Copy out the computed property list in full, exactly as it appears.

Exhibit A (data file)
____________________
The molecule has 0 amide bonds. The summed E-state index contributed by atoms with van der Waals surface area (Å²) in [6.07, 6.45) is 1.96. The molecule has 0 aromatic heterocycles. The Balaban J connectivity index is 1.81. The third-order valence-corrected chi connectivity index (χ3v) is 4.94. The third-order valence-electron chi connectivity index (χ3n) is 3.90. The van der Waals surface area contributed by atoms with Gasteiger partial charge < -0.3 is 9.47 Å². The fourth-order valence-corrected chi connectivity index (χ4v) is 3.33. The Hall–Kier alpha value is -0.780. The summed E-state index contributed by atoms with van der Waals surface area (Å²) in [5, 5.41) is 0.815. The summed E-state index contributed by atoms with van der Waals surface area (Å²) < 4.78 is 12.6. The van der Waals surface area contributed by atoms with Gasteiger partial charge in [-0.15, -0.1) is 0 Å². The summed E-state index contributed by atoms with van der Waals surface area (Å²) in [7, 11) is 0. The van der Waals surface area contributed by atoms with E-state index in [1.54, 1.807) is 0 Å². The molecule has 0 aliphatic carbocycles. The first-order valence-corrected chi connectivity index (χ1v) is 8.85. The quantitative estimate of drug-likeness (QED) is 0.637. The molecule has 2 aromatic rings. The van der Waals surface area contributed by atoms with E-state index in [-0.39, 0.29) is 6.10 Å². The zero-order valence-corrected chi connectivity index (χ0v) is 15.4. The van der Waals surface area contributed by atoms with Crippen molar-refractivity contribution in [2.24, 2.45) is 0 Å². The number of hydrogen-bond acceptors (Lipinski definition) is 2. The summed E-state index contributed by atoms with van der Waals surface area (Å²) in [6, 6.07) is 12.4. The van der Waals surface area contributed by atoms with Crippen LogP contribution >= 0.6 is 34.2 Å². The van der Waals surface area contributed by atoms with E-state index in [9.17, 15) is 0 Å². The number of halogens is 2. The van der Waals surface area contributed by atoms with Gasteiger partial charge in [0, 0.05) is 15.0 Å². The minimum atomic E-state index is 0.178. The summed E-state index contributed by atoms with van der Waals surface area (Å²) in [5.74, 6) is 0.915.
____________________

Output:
The molecule has 0 amide bonds. The summed E-state index contributed by atoms with van der Waals surface area (Å²) in [6.07, 6.45) is 1.96. The molecule has 0 aromatic heterocycles. The Balaban J connectivity index is 1.81. The third-order valence-corrected chi connectivity index (χ3v) is 4.94. The third-order valence-electron chi connectivity index (χ3n) is 3.90. The van der Waals surface area contributed by atoms with Gasteiger partial charge < -0.3 is 9.47 Å². The fourth-order valence-corrected chi connectivity index (χ4v) is 3.33. The Hall–Kier alpha value is -0.780. The summed E-state index contributed by atoms with van der Waals surface area (Å²) in [5, 5.41) is 0.815. The summed E-state index contributed by atoms with van der Waals surface area (Å²) < 4.78 is 12.6. The van der Waals surface area contributed by atoms with Gasteiger partial charge in [-0.15, -0.1) is 0 Å². The summed E-state index contributed by atoms with van der Waals surface area (Å²) in [7, 11) is 0. The van der Waals surface area contributed by atoms with E-state index in [1.54, 1.807) is 0 Å². The molecule has 0 aliphatic carbocycles. The first-order valence-corrected chi connectivity index (χ1v) is 8.85. The quantitative estimate of drug-likeness (QED) is 0.637. The molecule has 2 aromatic rings. The van der Waals surface area contributed by atoms with E-state index in [-0.39, 0.29) is 6.10 Å². The zero-order valence-corrected chi connectivity index (χ0v) is 15.4. The van der Waals surface area contributed by atoms with Crippen molar-refractivity contribution in [2.24, 2.45) is 0 Å². The number of hydrogen-bond acceptors (Lipinski definition) is 2. The summed E-state index contributed by atoms with van der Waals surface area (Å²) in [6, 6.07) is 12.4. The van der Waals surface area contributed by atoms with Crippen LogP contribution >= 0.6 is 34.2 Å². The van der Waals surface area contributed by atoms with E-state index in [9.17, 15) is 0 Å². The number of halogens is 2. The van der Waals surface area contributed by atoms with Gasteiger partial charge in [0, 0.05) is 15.0 Å². The minimum atomic E-state index is 0.178. The summed E-state index contributed by atoms with van der Waals surface area (Å²) in [5.74, 6) is 0.915.